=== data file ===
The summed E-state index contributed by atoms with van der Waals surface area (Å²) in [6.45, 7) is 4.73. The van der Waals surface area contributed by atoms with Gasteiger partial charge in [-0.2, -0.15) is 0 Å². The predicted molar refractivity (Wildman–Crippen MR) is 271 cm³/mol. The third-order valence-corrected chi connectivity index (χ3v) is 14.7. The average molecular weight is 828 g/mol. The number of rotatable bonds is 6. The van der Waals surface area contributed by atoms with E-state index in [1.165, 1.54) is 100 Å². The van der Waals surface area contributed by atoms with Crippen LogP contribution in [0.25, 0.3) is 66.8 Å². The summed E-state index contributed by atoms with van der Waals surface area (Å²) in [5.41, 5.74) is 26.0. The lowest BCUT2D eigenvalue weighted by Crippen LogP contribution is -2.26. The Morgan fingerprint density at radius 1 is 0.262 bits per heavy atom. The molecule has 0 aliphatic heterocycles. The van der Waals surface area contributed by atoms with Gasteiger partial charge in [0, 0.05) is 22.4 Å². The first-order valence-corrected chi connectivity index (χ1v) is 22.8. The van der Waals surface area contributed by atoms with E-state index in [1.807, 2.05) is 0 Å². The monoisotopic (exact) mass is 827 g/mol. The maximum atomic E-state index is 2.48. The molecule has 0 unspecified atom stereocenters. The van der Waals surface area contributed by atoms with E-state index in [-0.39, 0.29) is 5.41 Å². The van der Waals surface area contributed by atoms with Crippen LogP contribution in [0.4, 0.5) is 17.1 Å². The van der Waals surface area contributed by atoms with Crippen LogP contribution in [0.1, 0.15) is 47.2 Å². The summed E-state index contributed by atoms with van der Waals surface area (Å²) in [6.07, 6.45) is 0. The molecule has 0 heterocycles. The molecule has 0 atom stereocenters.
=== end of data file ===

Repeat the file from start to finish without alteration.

The summed E-state index contributed by atoms with van der Waals surface area (Å²) in [6.45, 7) is 4.73. The van der Waals surface area contributed by atoms with Gasteiger partial charge in [-0.2, -0.15) is 0 Å². The predicted molar refractivity (Wildman–Crippen MR) is 271 cm³/mol. The third-order valence-corrected chi connectivity index (χ3v) is 14.7. The average molecular weight is 828 g/mol. The number of rotatable bonds is 6. The van der Waals surface area contributed by atoms with E-state index in [1.165, 1.54) is 100 Å². The van der Waals surface area contributed by atoms with Crippen LogP contribution in [0.25, 0.3) is 66.8 Å². The summed E-state index contributed by atoms with van der Waals surface area (Å²) in [5.41, 5.74) is 26.0. The lowest BCUT2D eigenvalue weighted by Crippen LogP contribution is -2.26. The Morgan fingerprint density at radius 1 is 0.262 bits per heavy atom. The molecule has 0 aliphatic heterocycles. The van der Waals surface area contributed by atoms with Gasteiger partial charge in [0, 0.05) is 22.4 Å². The first-order valence-corrected chi connectivity index (χ1v) is 22.8. The van der Waals surface area contributed by atoms with E-state index in [1.807, 2.05) is 0 Å². The monoisotopic (exact) mass is 827 g/mol. The maximum atomic E-state index is 2.48. The molecule has 0 unspecified atom stereocenters. The van der Waals surface area contributed by atoms with E-state index in [-0.39, 0.29) is 5.41 Å². The van der Waals surface area contributed by atoms with Crippen LogP contribution in [0.4, 0.5) is 17.1 Å². The van der Waals surface area contributed by atoms with Crippen LogP contribution in [0.1, 0.15) is 47.2 Å². The summed E-state index contributed by atoms with van der Waals surface area (Å²) in [6.07, 6.45) is 0. The molecule has 0 heterocycles. The molecule has 0 atom stereocenters.